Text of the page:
The Hermit Poet

September 19, 2005

Favorite Poem of My Own

Filed under: General — Neil Aitken @ 9:02 am

I have a few favorite poems of my own, many of which are still seeking a home in a journal somewhere out there. Of the ones that have been published, there are two or three that have become quite meaningful to me.

This one began as a recollection of a summer spent weeding on a farm in Saskatchewan. The other laborer was a twenty-something Cree Indian who was saving up to start a family with his girlfriend. Everyday in the 90-100 degree weather we worked in the sun, pulling Russian thistle and other weeds by hand. We talked a bit about work and why we do it, and sometimes we’d talk about religion and belief. He shared with me his experiences in sweat lodges and dancing the Sun Dance — both of which had fascinated me. Looking at this poem, it now occurs to me why I like it so much — it also captures my feelings about poets and poetry. In the end, we all do the same work. Race, gender, religious belief, and political ideology have little significance in how I value the work that a fellow poet produces. In the end, we’re all human — we all write about what that means to us.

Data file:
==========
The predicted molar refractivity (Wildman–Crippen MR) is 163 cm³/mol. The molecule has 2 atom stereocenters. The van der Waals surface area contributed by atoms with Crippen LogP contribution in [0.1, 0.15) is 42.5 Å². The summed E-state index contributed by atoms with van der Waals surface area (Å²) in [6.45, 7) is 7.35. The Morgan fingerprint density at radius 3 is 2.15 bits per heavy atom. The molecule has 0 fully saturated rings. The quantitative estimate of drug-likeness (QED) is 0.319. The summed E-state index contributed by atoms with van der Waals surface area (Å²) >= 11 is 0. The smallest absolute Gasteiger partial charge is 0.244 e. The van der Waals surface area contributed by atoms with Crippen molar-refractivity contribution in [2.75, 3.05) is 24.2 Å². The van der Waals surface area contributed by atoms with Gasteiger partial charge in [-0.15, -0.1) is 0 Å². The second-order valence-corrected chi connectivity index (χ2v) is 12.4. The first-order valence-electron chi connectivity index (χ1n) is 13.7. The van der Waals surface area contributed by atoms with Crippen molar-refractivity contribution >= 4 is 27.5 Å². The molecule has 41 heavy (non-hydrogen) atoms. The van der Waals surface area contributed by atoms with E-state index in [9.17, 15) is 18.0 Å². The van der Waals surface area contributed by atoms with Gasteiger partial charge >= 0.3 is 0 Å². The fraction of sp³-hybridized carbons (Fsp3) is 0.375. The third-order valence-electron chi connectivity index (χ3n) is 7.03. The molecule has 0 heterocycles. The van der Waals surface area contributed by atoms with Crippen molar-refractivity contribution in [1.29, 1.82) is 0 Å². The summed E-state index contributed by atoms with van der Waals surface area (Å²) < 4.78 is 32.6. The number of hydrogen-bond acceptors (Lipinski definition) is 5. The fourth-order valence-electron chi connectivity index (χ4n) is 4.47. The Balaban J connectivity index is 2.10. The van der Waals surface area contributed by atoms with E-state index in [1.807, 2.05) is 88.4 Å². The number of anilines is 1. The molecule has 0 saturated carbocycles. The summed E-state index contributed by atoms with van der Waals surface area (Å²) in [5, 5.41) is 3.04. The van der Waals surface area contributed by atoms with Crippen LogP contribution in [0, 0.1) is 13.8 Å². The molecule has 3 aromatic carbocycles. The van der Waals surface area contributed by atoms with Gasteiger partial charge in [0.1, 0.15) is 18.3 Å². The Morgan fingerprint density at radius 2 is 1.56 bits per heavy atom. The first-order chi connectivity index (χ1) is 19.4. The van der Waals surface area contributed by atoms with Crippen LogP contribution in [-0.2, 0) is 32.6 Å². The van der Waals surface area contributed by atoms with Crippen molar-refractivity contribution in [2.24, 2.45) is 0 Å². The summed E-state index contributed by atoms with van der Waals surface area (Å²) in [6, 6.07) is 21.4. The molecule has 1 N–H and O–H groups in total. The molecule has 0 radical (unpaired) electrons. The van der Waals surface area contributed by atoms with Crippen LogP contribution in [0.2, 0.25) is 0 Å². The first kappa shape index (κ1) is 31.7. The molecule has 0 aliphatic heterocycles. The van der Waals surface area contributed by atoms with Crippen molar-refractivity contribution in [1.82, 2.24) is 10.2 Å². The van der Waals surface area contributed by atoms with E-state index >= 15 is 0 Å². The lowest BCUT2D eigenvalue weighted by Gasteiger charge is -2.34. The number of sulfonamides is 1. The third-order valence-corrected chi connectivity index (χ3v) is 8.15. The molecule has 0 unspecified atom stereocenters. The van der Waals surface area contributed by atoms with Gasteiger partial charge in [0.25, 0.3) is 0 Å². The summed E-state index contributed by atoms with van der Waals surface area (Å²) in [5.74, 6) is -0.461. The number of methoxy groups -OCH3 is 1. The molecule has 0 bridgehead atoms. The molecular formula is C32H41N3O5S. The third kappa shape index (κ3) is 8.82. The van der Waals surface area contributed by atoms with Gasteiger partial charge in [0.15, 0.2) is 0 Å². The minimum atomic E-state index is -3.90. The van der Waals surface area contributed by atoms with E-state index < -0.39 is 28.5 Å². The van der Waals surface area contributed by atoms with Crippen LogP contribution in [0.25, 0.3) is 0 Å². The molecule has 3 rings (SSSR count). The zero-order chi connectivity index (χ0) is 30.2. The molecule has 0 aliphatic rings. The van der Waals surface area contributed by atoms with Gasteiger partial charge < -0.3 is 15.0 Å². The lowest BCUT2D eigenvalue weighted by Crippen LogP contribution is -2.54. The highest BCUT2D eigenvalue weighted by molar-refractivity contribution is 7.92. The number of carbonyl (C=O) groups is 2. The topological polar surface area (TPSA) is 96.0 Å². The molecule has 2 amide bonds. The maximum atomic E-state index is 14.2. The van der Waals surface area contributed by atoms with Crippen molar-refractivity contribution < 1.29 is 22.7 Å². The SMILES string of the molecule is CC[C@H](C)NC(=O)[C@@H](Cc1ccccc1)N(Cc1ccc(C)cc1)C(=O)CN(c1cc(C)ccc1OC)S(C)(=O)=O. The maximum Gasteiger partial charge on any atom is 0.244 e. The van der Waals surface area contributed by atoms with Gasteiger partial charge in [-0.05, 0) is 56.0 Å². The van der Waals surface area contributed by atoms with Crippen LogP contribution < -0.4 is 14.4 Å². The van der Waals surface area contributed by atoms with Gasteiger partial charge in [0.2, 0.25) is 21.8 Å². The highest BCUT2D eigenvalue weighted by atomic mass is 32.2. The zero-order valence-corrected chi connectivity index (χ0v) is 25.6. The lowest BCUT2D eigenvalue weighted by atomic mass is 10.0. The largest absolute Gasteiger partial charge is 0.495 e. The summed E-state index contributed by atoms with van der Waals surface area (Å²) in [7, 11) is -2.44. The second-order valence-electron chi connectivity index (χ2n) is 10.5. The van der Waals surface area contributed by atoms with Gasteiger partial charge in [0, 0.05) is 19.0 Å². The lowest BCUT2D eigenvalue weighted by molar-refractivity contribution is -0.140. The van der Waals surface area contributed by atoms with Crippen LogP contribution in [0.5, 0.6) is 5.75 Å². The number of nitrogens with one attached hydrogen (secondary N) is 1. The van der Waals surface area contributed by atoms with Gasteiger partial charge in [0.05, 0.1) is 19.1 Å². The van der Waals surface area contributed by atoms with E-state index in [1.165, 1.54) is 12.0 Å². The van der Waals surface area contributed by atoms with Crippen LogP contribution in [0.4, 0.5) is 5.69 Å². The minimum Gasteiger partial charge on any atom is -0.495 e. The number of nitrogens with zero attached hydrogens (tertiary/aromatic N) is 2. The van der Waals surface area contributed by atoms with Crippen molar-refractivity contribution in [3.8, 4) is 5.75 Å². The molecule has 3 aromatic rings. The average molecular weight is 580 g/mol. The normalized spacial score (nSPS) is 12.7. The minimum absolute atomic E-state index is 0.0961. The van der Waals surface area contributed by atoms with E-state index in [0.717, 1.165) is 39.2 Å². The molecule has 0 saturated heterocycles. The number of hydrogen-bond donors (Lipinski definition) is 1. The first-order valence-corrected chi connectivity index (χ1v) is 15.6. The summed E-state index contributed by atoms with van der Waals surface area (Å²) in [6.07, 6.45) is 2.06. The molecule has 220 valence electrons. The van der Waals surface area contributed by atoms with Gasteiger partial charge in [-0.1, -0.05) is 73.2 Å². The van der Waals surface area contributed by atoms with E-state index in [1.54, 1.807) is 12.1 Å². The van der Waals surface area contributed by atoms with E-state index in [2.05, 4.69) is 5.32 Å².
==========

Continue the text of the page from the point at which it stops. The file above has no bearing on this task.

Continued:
Sun Dance

Just the two of us at sunrise,
bent backs beneath the hot sky
pulling weeds in run off ditches.
Our hands raw and sore
from grasping the stubborn stalks
of tall grass and thistle,
we bleed a little with every pull.

We turn with the wind
watch loose seeds escape
borne away to unknown ends,
while we succumb to the heat, drift off
in daydreams, our bodies moving on unattended,
two machines in slow motion
redeeming the land from its last fall.
We sweat salt rivers till we are clean again
almost brothers despite blood and skin,

despite arbitrary questions of race
the earth marks our hands and arms the same way,
enters our veins through new scars
the sun paints us brown and gold
buries us in its last blood
before sinking beneath the weight of night.


first published in Prairie Poetry

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